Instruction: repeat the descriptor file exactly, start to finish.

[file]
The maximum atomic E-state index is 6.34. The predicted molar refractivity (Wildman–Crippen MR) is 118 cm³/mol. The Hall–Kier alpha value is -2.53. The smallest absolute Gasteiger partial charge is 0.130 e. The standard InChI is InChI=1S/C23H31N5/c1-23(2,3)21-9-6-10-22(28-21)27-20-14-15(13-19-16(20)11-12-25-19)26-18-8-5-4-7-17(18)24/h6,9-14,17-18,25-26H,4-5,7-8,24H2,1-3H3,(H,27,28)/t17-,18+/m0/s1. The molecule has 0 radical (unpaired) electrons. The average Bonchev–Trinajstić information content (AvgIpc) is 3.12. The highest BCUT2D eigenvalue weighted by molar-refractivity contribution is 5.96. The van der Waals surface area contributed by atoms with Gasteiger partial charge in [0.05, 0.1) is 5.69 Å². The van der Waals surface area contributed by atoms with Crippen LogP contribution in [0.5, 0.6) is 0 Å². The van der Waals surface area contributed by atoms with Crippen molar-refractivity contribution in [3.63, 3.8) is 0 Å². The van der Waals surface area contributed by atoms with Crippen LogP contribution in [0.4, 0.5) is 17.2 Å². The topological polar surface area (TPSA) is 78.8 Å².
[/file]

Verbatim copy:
The maximum atomic E-state index is 6.34. The predicted molar refractivity (Wildman–Crippen MR) is 118 cm³/mol. The Hall–Kier alpha value is -2.53. The smallest absolute Gasteiger partial charge is 0.130 e. The standard InChI is InChI=1S/C23H31N5/c1-23(2,3)21-9-6-10-22(28-21)27-20-14-15(13-19-16(20)11-12-25-19)26-18-8-5-4-7-17(18)24/h6,9-14,17-18,25-26H,4-5,7-8,24H2,1-3H3,(H,27,28)/t17-,18+/m0/s1. The molecule has 0 radical (unpaired) electrons. The average Bonchev–Trinajstić information content (AvgIpc) is 3.12. The highest BCUT2D eigenvalue weighted by molar-refractivity contribution is 5.96. The van der Waals surface area contributed by atoms with Gasteiger partial charge in [0.05, 0.1) is 5.69 Å². The van der Waals surface area contributed by atoms with Crippen LogP contribution in [0.5, 0.6) is 0 Å². The van der Waals surface area contributed by atoms with Crippen molar-refractivity contribution in [3.63, 3.8) is 0 Å². The van der Waals surface area contributed by atoms with Crippen LogP contribution in [0.4, 0.5) is 17.2 Å². The topological polar surface area (TPSA) is 78.8 Å².